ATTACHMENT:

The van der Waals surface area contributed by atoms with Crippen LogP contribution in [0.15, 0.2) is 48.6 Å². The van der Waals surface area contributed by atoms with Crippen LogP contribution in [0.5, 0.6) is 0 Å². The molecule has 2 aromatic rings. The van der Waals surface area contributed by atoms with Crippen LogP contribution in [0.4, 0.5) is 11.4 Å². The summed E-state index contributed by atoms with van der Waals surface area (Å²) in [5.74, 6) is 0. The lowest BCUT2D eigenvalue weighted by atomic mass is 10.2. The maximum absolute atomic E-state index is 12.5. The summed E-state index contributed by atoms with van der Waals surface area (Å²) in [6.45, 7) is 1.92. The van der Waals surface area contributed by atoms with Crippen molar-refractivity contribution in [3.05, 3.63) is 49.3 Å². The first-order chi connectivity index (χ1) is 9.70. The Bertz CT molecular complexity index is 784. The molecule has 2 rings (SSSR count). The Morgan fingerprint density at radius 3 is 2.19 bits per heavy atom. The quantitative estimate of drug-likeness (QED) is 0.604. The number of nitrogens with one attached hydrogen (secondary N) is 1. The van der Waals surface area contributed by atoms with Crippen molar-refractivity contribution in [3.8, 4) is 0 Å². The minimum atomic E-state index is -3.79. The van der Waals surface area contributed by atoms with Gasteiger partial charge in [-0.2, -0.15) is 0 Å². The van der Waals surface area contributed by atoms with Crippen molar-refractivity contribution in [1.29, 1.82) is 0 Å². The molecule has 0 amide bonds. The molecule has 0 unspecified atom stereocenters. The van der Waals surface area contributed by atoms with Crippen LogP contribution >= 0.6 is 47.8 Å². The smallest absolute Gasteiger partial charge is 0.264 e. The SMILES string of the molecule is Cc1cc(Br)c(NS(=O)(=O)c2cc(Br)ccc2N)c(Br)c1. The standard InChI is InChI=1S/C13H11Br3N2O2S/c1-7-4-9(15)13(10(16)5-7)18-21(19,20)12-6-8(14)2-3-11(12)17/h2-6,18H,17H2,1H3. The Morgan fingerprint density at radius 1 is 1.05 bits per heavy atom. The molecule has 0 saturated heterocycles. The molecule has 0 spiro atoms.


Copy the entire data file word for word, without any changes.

The van der Waals surface area contributed by atoms with Crippen LogP contribution in [0.15, 0.2) is 48.6 Å². The van der Waals surface area contributed by atoms with Crippen LogP contribution in [0.5, 0.6) is 0 Å². The molecule has 2 aromatic rings. The van der Waals surface area contributed by atoms with Crippen LogP contribution in [0.4, 0.5) is 11.4 Å². The summed E-state index contributed by atoms with van der Waals surface area (Å²) in [5.74, 6) is 0. The lowest BCUT2D eigenvalue weighted by atomic mass is 10.2. The maximum absolute atomic E-state index is 12.5. The summed E-state index contributed by atoms with van der Waals surface area (Å²) in [6.45, 7) is 1.92. The van der Waals surface area contributed by atoms with Crippen molar-refractivity contribution in [3.05, 3.63) is 49.3 Å². The first-order chi connectivity index (χ1) is 9.70. The Bertz CT molecular complexity index is 784. The molecule has 2 rings (SSSR count). The Morgan fingerprint density at radius 3 is 2.19 bits per heavy atom. The quantitative estimate of drug-likeness (QED) is 0.604. The number of nitrogens with one attached hydrogen (secondary N) is 1. The van der Waals surface area contributed by atoms with Crippen molar-refractivity contribution in [3.8, 4) is 0 Å². The minimum atomic E-state index is -3.79. The van der Waals surface area contributed by atoms with Gasteiger partial charge in [-0.2, -0.15) is 0 Å². The van der Waals surface area contributed by atoms with Crippen molar-refractivity contribution in [1.29, 1.82) is 0 Å². The molecule has 0 amide bonds. The molecule has 0 unspecified atom stereocenters. The van der Waals surface area contributed by atoms with Crippen LogP contribution >= 0.6 is 47.8 Å². The smallest absolute Gasteiger partial charge is 0.264 e. The SMILES string of the molecule is Cc1cc(Br)c(NS(=O)(=O)c2cc(Br)ccc2N)c(Br)c1. The standard InChI is InChI=1S/C13H11Br3N2O2S/c1-7-4-9(15)13(10(16)5-7)18-21(19,20)12-6-8(14)2-3-11(12)17/h2-6,18H,17H2,1H3. The Morgan fingerprint density at radius 1 is 1.05 bits per heavy atom. The molecule has 0 saturated heterocycles. The molecule has 0 spiro atoms.